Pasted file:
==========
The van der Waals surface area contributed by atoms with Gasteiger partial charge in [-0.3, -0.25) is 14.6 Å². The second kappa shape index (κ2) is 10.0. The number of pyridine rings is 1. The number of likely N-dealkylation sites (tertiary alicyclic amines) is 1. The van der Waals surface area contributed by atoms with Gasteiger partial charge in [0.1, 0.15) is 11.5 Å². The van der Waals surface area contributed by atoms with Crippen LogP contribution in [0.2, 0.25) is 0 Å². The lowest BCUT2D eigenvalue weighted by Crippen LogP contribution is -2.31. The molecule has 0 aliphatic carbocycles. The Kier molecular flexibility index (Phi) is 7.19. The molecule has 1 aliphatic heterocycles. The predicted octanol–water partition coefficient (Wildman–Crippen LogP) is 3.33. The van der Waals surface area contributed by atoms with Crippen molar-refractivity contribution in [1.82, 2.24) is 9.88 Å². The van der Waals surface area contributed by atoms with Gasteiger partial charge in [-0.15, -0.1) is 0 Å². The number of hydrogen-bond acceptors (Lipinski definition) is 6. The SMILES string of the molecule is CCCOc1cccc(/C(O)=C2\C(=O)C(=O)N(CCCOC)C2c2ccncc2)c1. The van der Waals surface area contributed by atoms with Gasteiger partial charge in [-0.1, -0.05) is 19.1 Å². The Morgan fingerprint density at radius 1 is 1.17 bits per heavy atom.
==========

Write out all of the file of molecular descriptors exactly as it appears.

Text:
The van der Waals surface area contributed by atoms with Gasteiger partial charge in [-0.3, -0.25) is 14.6 Å². The second kappa shape index (κ2) is 10.0. The number of pyridine rings is 1. The number of likely N-dealkylation sites (tertiary alicyclic amines) is 1. The van der Waals surface area contributed by atoms with Gasteiger partial charge in [0.1, 0.15) is 11.5 Å². The van der Waals surface area contributed by atoms with Crippen LogP contribution in [0.2, 0.25) is 0 Å². The lowest BCUT2D eigenvalue weighted by Crippen LogP contribution is -2.31. The molecule has 0 aliphatic carbocycles. The Kier molecular flexibility index (Phi) is 7.19. The molecule has 1 aliphatic heterocycles. The predicted octanol–water partition coefficient (Wildman–Crippen LogP) is 3.33. The van der Waals surface area contributed by atoms with Crippen molar-refractivity contribution in [1.82, 2.24) is 9.88 Å². The van der Waals surface area contributed by atoms with Gasteiger partial charge in [-0.15, -0.1) is 0 Å². The number of hydrogen-bond acceptors (Lipinski definition) is 6. The SMILES string of the molecule is CCCOc1cccc(/C(O)=C2\C(=O)C(=O)N(CCCOC)C2c2ccncc2)c1. The van der Waals surface area contributed by atoms with Gasteiger partial charge in [-0.1, -0.05) is 19.1 Å². The Morgan fingerprint density at radius 1 is 1.17 bits per heavy atom.